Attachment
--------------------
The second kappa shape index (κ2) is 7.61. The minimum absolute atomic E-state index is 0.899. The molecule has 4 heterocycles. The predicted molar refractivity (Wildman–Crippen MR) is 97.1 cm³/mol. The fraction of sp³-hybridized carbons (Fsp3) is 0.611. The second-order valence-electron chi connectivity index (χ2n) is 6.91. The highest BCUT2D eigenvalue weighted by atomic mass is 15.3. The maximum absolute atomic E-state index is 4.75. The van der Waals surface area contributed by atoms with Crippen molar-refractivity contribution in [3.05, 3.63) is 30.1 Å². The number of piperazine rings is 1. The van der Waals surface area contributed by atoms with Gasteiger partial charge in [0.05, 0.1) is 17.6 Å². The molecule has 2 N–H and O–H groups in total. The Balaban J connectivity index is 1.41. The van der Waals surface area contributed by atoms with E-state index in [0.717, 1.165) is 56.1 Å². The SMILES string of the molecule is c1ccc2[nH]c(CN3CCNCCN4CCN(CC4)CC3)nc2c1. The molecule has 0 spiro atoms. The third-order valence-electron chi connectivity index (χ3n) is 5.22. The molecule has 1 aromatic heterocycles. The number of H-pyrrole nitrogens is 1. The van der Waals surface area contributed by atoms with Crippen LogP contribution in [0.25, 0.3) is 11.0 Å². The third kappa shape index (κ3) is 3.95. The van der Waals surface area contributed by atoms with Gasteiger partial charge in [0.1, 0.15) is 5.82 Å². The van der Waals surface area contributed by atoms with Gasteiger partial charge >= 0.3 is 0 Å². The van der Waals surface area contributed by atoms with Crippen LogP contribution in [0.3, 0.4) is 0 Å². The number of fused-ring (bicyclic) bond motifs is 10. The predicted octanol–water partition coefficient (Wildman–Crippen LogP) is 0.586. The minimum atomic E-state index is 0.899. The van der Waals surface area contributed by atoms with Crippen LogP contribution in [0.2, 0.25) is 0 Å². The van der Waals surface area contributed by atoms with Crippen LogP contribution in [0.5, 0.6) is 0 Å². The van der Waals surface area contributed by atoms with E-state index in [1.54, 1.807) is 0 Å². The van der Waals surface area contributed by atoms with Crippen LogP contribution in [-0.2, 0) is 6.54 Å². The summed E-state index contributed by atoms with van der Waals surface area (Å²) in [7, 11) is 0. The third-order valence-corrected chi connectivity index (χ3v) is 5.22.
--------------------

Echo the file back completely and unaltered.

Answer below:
The second kappa shape index (κ2) is 7.61. The minimum absolute atomic E-state index is 0.899. The molecule has 4 heterocycles. The predicted molar refractivity (Wildman–Crippen MR) is 97.1 cm³/mol. The fraction of sp³-hybridized carbons (Fsp3) is 0.611. The second-order valence-electron chi connectivity index (χ2n) is 6.91. The highest BCUT2D eigenvalue weighted by atomic mass is 15.3. The maximum absolute atomic E-state index is 4.75. The van der Waals surface area contributed by atoms with Crippen molar-refractivity contribution in [3.05, 3.63) is 30.1 Å². The number of piperazine rings is 1. The van der Waals surface area contributed by atoms with Gasteiger partial charge in [0.05, 0.1) is 17.6 Å². The molecule has 2 N–H and O–H groups in total. The Balaban J connectivity index is 1.41. The van der Waals surface area contributed by atoms with E-state index in [0.717, 1.165) is 56.1 Å². The SMILES string of the molecule is c1ccc2[nH]c(CN3CCNCCN4CCN(CC4)CC3)nc2c1. The molecule has 0 spiro atoms. The third-order valence-electron chi connectivity index (χ3n) is 5.22. The molecule has 1 aromatic heterocycles. The number of H-pyrrole nitrogens is 1. The van der Waals surface area contributed by atoms with Crippen LogP contribution in [0.25, 0.3) is 11.0 Å². The third kappa shape index (κ3) is 3.95. The van der Waals surface area contributed by atoms with Gasteiger partial charge in [0.1, 0.15) is 5.82 Å². The van der Waals surface area contributed by atoms with Gasteiger partial charge >= 0.3 is 0 Å². The van der Waals surface area contributed by atoms with Crippen LogP contribution in [0.3, 0.4) is 0 Å². The number of fused-ring (bicyclic) bond motifs is 10. The predicted octanol–water partition coefficient (Wildman–Crippen LogP) is 0.586. The minimum atomic E-state index is 0.899. The van der Waals surface area contributed by atoms with Crippen LogP contribution in [0.2, 0.25) is 0 Å². The van der Waals surface area contributed by atoms with Crippen LogP contribution in [0.5, 0.6) is 0 Å². The van der Waals surface area contributed by atoms with E-state index in [1.54, 1.807) is 0 Å². The van der Waals surface area contributed by atoms with Crippen LogP contribution in [-0.2, 0) is 6.54 Å². The summed E-state index contributed by atoms with van der Waals surface area (Å²) in [7, 11) is 0. The third-order valence-corrected chi connectivity index (χ3v) is 5.22.